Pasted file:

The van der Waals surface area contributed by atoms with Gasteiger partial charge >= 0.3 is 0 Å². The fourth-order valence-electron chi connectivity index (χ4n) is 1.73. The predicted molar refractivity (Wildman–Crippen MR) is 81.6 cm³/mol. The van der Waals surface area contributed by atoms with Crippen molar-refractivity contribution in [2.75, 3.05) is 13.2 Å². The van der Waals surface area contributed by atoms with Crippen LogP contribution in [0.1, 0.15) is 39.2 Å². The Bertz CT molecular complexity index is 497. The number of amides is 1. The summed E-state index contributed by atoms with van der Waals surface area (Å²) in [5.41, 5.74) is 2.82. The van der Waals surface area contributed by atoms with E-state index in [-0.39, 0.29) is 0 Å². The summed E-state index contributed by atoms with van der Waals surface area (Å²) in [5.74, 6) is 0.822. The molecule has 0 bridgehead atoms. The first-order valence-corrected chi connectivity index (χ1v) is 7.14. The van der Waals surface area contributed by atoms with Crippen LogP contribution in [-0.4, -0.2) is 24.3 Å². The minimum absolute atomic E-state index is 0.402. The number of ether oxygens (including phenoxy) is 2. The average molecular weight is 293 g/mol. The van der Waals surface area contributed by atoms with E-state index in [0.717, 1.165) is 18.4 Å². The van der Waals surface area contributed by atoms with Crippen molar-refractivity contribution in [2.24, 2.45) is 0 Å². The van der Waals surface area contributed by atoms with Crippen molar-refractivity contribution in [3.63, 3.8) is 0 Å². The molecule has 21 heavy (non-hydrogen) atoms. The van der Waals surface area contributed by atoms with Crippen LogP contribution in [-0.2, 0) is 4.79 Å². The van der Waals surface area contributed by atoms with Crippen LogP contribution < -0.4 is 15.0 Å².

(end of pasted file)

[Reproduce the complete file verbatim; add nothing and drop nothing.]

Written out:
The van der Waals surface area contributed by atoms with Gasteiger partial charge >= 0.3 is 0 Å². The fourth-order valence-electron chi connectivity index (χ4n) is 1.73. The predicted molar refractivity (Wildman–Crippen MR) is 81.6 cm³/mol. The van der Waals surface area contributed by atoms with Crippen molar-refractivity contribution in [2.75, 3.05) is 13.2 Å². The van der Waals surface area contributed by atoms with Crippen LogP contribution in [0.1, 0.15) is 39.2 Å². The Bertz CT molecular complexity index is 497. The number of amides is 1. The summed E-state index contributed by atoms with van der Waals surface area (Å²) in [5.41, 5.74) is 2.82. The van der Waals surface area contributed by atoms with E-state index in [-0.39, 0.29) is 0 Å². The summed E-state index contributed by atoms with van der Waals surface area (Å²) in [5.74, 6) is 0.822. The molecule has 0 bridgehead atoms. The first-order valence-corrected chi connectivity index (χ1v) is 7.14. The van der Waals surface area contributed by atoms with Crippen LogP contribution in [-0.4, -0.2) is 24.3 Å². The minimum absolute atomic E-state index is 0.402. The number of ether oxygens (including phenoxy) is 2. The average molecular weight is 293 g/mol. The van der Waals surface area contributed by atoms with E-state index in [0.717, 1.165) is 18.4 Å². The van der Waals surface area contributed by atoms with Crippen molar-refractivity contribution in [2.24, 2.45) is 0 Å². The van der Waals surface area contributed by atoms with Crippen molar-refractivity contribution in [3.63, 3.8) is 0 Å². The molecule has 21 heavy (non-hydrogen) atoms. The van der Waals surface area contributed by atoms with Crippen LogP contribution in [-0.2, 0) is 4.79 Å². The van der Waals surface area contributed by atoms with Crippen LogP contribution < -0.4 is 15.0 Å².